Crisis communications is about being prepared and proactive when it comes to a threatening public relations crisis – something all organisations are vulnerable to. Laying the foundation of an effective PR strategy isn’t hard, but it requires advance planning to minimise any adverse impact on business operations, reputation and ultimately the bottom line.
Avoiding knee-jerk responses made in panic and arming yourself with a well-thought-out PR strategy can be make-or-break for protecting your brand reputation and identity and maintaining market confidence in your business.
We work with clients in Nottingham, the East Midlands and across the UK to develop robust policies which work for their business. Eden PR will establish itself as your Press Office. Professionally managing your public relations, all media enquiries, preparing press statements and working with you to get in front of the headlines and ensure that today’s news is tomorrow’s fish and chip paper.
In a media space which is noisier and more fast-paced than ever before, the most impactful and effective way to deal with a brand-perception crisis is to anticipate it, bring your business’s personality to the fore and remain consistent and sincere in your communications at all times. Having an agreed spokesperson lined up who has the right skills, position and media training and can confidently handle any potential interviews will also save any last-minute, reluctant hands-in-the-air scenarios.
We also encourage clients to communicate their crisis protocols with all members of staff so that all representatives across the business are confidently prepped and equipped to handle any negative or hostile attention or enquiries that may come their way from the public or media. Something as simple as declining to comment and passing an enquiry on to your PR team can save your brand from potentially irreparable damage.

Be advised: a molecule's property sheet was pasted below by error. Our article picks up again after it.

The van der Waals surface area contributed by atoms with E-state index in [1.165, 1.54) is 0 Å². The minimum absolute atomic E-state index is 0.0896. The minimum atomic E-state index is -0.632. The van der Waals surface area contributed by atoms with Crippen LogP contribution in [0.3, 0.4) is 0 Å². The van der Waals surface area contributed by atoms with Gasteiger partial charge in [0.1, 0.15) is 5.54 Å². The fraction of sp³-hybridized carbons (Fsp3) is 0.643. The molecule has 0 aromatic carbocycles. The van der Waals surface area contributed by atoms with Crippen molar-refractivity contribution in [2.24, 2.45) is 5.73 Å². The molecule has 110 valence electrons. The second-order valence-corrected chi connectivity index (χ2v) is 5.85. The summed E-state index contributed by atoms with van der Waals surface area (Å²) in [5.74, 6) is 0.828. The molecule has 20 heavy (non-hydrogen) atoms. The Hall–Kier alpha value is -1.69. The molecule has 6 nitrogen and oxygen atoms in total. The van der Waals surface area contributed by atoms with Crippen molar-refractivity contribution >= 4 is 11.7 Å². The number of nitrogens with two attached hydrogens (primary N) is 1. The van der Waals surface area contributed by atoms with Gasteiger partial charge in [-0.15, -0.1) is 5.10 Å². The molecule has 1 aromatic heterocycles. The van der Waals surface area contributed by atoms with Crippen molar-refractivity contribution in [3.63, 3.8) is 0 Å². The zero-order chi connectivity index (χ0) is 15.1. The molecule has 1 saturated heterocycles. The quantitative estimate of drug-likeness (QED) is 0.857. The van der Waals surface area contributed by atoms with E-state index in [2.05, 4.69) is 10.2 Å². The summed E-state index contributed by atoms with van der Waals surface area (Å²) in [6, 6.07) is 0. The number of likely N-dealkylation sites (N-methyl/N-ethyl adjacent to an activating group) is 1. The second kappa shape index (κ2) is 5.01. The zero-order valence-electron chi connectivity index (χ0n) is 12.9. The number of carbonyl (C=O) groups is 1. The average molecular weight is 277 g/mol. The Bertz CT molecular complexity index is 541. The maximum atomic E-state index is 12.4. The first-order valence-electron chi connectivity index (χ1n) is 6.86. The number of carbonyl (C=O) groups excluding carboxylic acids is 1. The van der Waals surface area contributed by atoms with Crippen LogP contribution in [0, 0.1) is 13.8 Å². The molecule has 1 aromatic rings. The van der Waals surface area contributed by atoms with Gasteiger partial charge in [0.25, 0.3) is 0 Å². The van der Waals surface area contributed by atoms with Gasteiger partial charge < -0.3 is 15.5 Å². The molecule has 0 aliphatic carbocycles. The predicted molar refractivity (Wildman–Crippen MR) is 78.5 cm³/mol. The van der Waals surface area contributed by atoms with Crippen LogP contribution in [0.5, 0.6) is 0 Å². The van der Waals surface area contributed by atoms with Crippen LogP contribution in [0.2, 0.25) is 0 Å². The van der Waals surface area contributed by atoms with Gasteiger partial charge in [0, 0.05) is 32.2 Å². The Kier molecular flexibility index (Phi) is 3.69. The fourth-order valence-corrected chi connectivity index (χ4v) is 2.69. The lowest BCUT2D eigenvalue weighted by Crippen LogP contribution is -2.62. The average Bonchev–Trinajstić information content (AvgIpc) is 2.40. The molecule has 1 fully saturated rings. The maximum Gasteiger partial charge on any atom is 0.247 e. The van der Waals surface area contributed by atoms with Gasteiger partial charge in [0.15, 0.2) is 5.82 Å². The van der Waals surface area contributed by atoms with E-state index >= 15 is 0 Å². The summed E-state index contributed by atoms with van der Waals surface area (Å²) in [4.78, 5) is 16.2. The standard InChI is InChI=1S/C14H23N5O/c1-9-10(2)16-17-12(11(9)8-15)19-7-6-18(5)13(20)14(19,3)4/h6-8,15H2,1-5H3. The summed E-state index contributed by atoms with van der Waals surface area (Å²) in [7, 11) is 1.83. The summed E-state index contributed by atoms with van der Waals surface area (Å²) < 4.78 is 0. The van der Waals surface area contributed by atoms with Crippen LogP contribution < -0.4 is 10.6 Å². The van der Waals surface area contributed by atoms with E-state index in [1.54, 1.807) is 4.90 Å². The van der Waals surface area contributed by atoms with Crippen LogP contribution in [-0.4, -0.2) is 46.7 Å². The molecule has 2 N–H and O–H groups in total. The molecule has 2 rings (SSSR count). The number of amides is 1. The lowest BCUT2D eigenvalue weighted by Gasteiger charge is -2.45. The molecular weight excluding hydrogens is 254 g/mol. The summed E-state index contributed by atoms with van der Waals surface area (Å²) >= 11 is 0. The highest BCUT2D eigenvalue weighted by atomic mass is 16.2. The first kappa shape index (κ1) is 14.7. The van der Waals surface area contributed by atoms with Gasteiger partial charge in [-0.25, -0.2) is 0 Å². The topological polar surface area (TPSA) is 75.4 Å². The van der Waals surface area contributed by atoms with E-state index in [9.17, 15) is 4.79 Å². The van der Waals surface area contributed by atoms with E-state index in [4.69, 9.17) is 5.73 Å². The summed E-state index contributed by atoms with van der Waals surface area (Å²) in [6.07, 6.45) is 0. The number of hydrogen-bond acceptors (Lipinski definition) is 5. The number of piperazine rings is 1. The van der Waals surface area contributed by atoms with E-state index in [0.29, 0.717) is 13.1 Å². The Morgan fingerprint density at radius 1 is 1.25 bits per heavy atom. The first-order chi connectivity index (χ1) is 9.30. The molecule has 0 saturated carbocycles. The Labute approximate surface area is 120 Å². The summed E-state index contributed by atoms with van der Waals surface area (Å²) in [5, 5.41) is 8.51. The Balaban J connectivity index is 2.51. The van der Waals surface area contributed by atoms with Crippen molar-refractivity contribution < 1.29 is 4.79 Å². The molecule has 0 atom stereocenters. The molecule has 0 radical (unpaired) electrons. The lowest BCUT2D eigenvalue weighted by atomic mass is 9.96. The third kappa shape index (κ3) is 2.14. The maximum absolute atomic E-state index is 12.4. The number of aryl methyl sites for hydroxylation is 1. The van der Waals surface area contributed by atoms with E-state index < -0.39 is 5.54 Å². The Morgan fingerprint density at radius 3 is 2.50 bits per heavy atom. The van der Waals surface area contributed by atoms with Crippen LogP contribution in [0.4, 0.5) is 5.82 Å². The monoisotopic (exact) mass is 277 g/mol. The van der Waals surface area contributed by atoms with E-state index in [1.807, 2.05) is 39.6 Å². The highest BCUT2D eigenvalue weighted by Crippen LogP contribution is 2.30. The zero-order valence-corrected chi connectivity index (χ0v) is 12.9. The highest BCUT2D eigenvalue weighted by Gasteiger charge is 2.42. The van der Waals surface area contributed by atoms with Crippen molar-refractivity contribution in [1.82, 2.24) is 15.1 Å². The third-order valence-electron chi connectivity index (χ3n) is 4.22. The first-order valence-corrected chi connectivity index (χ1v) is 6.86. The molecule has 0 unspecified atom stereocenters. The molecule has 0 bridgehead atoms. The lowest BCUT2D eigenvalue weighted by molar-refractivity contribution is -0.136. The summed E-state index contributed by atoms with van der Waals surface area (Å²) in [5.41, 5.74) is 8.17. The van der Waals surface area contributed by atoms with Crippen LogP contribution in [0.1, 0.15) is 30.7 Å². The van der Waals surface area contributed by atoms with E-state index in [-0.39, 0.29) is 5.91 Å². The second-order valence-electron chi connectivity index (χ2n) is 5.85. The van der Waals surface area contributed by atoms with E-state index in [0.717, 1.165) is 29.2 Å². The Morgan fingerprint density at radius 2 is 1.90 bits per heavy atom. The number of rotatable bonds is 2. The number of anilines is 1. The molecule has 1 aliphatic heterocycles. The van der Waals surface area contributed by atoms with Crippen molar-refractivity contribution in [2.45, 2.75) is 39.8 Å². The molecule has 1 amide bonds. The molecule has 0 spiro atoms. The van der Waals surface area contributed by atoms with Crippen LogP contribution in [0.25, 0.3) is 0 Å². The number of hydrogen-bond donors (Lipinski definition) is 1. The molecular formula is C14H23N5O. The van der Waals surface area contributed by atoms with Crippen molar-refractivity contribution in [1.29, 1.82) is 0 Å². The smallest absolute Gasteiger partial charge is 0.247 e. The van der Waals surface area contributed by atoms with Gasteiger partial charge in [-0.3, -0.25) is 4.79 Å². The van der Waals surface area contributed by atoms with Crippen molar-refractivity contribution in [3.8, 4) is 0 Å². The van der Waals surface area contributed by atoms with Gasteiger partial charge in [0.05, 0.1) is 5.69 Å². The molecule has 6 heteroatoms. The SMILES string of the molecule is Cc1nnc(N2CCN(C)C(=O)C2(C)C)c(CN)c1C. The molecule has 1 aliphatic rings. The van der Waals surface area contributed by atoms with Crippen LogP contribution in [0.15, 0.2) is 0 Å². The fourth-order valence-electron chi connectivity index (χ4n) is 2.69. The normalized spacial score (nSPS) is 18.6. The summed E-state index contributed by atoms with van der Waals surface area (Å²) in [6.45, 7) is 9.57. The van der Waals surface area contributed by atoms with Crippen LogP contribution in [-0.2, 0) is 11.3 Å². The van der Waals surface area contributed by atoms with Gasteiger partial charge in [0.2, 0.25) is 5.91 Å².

There are lessons to be learned from high profile crisis cases in recent times. In 2017 public confidence in United Airlines took a nosedive after staff were filmed removing a passenger from one of its planes. In this case a poorly devised and delivered apology came across as insincere and leaked internal communications, which the company assumed would be kept private, also revealed the disconnect between its public and private thoughts on the issue.
In comparison, when PwC gave presenters at the Oscars incorrect information about the Best Picture winner, its short, clear and sincere statement was well received. Public relations issues relating to ingrained corporate culture are much more difficult for brands to bounce back from than isolated human error incidents – which are more easily understood and forgiven.
Read our blog post about how KFC ruffled feathers for all the right reasons during a recent brand crisis, here: KFC’s ‘FCK’ Apology Ruffles Feathers for all the Right Reasons